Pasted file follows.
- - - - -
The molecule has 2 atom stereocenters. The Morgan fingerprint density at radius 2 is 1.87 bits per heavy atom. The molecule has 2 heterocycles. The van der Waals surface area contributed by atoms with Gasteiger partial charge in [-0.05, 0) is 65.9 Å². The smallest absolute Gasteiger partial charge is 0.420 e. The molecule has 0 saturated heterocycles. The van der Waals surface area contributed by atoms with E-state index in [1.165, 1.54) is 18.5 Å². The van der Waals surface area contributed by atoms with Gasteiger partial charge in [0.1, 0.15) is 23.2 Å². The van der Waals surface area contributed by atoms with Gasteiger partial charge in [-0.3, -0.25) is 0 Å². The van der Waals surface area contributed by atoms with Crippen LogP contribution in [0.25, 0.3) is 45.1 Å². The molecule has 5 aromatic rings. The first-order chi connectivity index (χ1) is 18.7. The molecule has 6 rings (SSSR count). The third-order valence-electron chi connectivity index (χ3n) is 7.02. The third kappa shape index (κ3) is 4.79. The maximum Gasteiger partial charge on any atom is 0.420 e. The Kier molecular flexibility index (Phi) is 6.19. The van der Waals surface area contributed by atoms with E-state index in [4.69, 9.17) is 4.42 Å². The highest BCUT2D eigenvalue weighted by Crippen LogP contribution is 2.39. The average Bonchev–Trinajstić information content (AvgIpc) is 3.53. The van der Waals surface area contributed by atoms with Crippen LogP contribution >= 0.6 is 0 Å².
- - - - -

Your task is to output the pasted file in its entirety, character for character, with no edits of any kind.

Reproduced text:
The molecule has 2 atom stereocenters. The Morgan fingerprint density at radius 2 is 1.87 bits per heavy atom. The molecule has 2 heterocycles. The van der Waals surface area contributed by atoms with Gasteiger partial charge in [-0.05, 0) is 65.9 Å². The smallest absolute Gasteiger partial charge is 0.420 e. The molecule has 0 saturated heterocycles. The van der Waals surface area contributed by atoms with E-state index in [1.165, 1.54) is 18.5 Å². The van der Waals surface area contributed by atoms with Gasteiger partial charge in [0.1, 0.15) is 23.2 Å². The van der Waals surface area contributed by atoms with Gasteiger partial charge in [-0.3, -0.25) is 0 Å². The van der Waals surface area contributed by atoms with Crippen LogP contribution in [0.25, 0.3) is 45.1 Å². The molecule has 5 aromatic rings. The first-order chi connectivity index (χ1) is 18.7. The molecule has 6 rings (SSSR count). The third-order valence-electron chi connectivity index (χ3n) is 7.02. The third kappa shape index (κ3) is 4.79. The maximum Gasteiger partial charge on any atom is 0.420 e. The Kier molecular flexibility index (Phi) is 6.19. The van der Waals surface area contributed by atoms with E-state index in [4.69, 9.17) is 4.42 Å². The highest BCUT2D eigenvalue weighted by Crippen LogP contribution is 2.39. The average Bonchev–Trinajstić information content (AvgIpc) is 3.53. The van der Waals surface area contributed by atoms with Crippen LogP contribution >= 0.6 is 0 Å².